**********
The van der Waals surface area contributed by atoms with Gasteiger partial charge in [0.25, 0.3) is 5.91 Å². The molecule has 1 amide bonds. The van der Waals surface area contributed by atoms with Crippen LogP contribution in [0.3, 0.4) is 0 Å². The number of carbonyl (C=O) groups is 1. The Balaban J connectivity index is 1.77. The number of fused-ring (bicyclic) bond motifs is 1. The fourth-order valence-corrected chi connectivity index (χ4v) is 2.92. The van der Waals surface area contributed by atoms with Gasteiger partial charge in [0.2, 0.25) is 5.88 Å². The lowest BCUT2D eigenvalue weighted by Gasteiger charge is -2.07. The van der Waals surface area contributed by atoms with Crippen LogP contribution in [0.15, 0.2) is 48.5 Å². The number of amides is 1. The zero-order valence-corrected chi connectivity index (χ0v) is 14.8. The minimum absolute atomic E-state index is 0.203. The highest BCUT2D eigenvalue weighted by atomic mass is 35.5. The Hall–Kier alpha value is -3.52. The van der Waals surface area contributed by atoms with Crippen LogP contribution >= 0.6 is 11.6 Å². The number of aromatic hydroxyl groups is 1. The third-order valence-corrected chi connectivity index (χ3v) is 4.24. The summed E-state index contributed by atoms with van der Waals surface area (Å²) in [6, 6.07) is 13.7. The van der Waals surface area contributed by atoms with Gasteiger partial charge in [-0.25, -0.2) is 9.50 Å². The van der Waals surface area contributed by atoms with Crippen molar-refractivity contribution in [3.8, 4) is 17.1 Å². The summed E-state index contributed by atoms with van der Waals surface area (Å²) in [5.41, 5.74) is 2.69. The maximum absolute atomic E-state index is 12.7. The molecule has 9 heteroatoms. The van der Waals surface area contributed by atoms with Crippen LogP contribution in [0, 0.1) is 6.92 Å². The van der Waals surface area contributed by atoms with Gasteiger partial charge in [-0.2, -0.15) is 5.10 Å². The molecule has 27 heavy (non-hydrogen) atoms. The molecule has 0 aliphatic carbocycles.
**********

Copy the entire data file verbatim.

The van der Waals surface area contributed by atoms with Gasteiger partial charge in [0.25, 0.3) is 5.91 Å². The molecule has 1 amide bonds. The van der Waals surface area contributed by atoms with Crippen LogP contribution in [0.3, 0.4) is 0 Å². The number of carbonyl (C=O) groups is 1. The Balaban J connectivity index is 1.77. The number of fused-ring (bicyclic) bond motifs is 1. The fourth-order valence-corrected chi connectivity index (χ4v) is 2.92. The van der Waals surface area contributed by atoms with Gasteiger partial charge in [0.2, 0.25) is 5.88 Å². The lowest BCUT2D eigenvalue weighted by Gasteiger charge is -2.07. The van der Waals surface area contributed by atoms with Crippen LogP contribution in [0.15, 0.2) is 48.5 Å². The number of amides is 1. The zero-order valence-corrected chi connectivity index (χ0v) is 14.8. The minimum absolute atomic E-state index is 0.203. The highest BCUT2D eigenvalue weighted by atomic mass is 35.5. The Hall–Kier alpha value is -3.52. The van der Waals surface area contributed by atoms with Crippen LogP contribution >= 0.6 is 11.6 Å². The number of aromatic hydroxyl groups is 1. The third-order valence-corrected chi connectivity index (χ3v) is 4.24. The summed E-state index contributed by atoms with van der Waals surface area (Å²) in [6, 6.07) is 13.7. The van der Waals surface area contributed by atoms with Gasteiger partial charge in [-0.25, -0.2) is 9.50 Å². The van der Waals surface area contributed by atoms with Crippen molar-refractivity contribution in [3.8, 4) is 17.1 Å². The summed E-state index contributed by atoms with van der Waals surface area (Å²) in [5.41, 5.74) is 2.69. The maximum absolute atomic E-state index is 12.7. The molecule has 9 heteroatoms. The van der Waals surface area contributed by atoms with Crippen LogP contribution in [0, 0.1) is 6.92 Å². The van der Waals surface area contributed by atoms with Gasteiger partial charge in [-0.2, -0.15) is 5.10 Å². The molecule has 27 heavy (non-hydrogen) atoms. The molecule has 0 aliphatic carbocycles.